2. Given the fact that S/aerosols emissions are likely to be reduced (see e.g. comment 10) either for health/air pollution reasons and as a “co-benefit” (;-)) of climate policy implies that the two definitions will slowly converge over time. The CO2-eq (Kyoto) has “accididently” already accounted for the negative feedback of reducing S/aerosol impact; the more correct CO2-eq (total) definition has not. Therefore, the error made by Stern (using CO2-eq Kyoto for now; and CO2-eq total in the future), for instance, is less bad as it looks like from current forcing levels. Finally, according to (nearly) all scenarios of emission modellers in both cases we need to allow for overshoot to be able to get to 450 ppm CO2-eq (total) in the end. The reason is the inertia in reducing emissions.

    3. There are several scenarios published in literature that account for this – showing that 450 ppm CO2-eq is in reach, even including the removal of S/aerosols forcing – including an article we have published ourselves in Climatic Change earlier this year.

    P.S. The clear description of the CO2-eq concentration concept at the beginning of this post is pretty helpful. There is quite a bit of confusion on the CO2-eq concentrations (Kyoto vs. total) but also on CO2-eq concentrations vs. CO2-eq emissions. In recent IPCC discussions we decided to use W/m2 for forcing instead of ppm CO2-eq in order to avoid people (mistakingly!!!) using the arguments against the use of GWPs in CO2-eq emissions against the proposed forcing levels. There was a very obvious downside to this, however, as the group of people that had already got to know the meaning of certain CO2-eq concentration numbers (450 ppm co2-eq for instance) found themselves now in doubt on the corresponding W/m2 numbers.

  23. 73
    barry says:

    Off topic request:

    Gore’s film has been criticised by a UK court (don’t know how many scientists were attending). Most of the criticism is aimed at the way the information is framed but there are some items that appear to be at odds with the post on RC about the science in the film being being quite accurate.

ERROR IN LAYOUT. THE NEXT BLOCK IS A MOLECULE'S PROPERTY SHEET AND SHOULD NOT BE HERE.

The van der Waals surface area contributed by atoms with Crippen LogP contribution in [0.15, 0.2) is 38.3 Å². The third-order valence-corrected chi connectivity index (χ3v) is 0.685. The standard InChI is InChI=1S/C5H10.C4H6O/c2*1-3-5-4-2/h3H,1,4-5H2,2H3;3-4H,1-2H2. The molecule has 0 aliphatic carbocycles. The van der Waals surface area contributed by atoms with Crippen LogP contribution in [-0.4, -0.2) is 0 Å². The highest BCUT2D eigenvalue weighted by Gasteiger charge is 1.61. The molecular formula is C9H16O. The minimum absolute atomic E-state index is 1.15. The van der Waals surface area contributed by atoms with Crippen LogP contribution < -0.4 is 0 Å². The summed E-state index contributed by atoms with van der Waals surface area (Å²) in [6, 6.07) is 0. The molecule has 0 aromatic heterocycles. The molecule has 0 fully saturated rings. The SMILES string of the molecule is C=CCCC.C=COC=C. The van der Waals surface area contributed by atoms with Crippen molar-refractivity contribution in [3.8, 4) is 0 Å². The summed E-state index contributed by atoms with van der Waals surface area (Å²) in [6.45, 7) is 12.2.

http://newparty.co.uk/articles/inaccuracies-gore.html

    While I’m aware that RC does not usually concern itself with the political side of the debate, might some of the fact-based findings of the court (which found the film was broadly accurate) be worth a post?

    [Response: You can expect to see something from us on this very soon. – mike]

  24. 74
    Dick Veldkamp says:

    Re #64 More pressing problems than AGW?

    We have no disagreement here. I think we should also address malnutrition, tropical diseases, lack of drinking water etc. But AGW will most probably makes all the aforementioned problems much worse, so we should be concerned about AGW as well.

    I don’t buy the Lomborg dichotomy, that we should choose between either solving AGW or the other problems. By the way, Lomborg is now acknowledging that AGW exists! But it’s just not serious, really, probably even a good thing.

  25. 75
    concerned says:

    re: 61

    I believe you are right, and that ice free arctic water in the summer is closer than you think.

    Taking the look at Cryosphere today, the ice has yet to recover significantly, and we are now at 3 million sq. km. below the long term average (off the bottom of the chart).

    Scientists are now whispering in the hallway (but not to the media) that we could have an ice free arctic by 2013. This will result in greater release of green house gasses by the melting of the permafrost, not to mention the possible release of methane-hydrates if the arctic ocean as it gets warmer.

    The denialists will still say this is part of normal varibility, and they will probably still say it even when half of Florida is under water.

  26. 76
    Jim Eager says:

    Re 65 PHE: “How is it that these are all problems we could do so much more to address, but instead the international focus is on the more glamorous and popular priorities of Al Gore?”

    Why is it that you and your ilk, sir, continually attempt to portray the argument as an either or situation? You also seem to expect the public to conveniently ignore the fact that those in government and industry who take the lead in obfuscation on climate change are hardly leading the charge to address HIV/AIDS, malnutrition and drinking water. Seems like a classic case of deliberate misdirection to me.

  27. 77
    Jody Aberdein says:

    Re: 65
    I find that pitting one issue against another in this style, most popularised by Bjorn Lomborg, quite depressing.

    The fact of the matter is that the proposed solutions to many of the world’s problems would act synergistically.

    Contraction and convergence of CO2 emmissions would necessarily result in a redistribution of wealth from rich to poor nations. Furthermore the coupling of this transfer with tools to accelerate sustainable development, i.e. universal primary education, but specifically targeted at girls, and free access to birth control would result in a reduction of sexually transmitted diseases and a reduced fertility rate.

    To set up these problems against one another is to miss the point. It does allow us to dither. It is also quite something to hear the rich west go on about it when going on about it is pretty much all we have been doing for the last 50 years or so.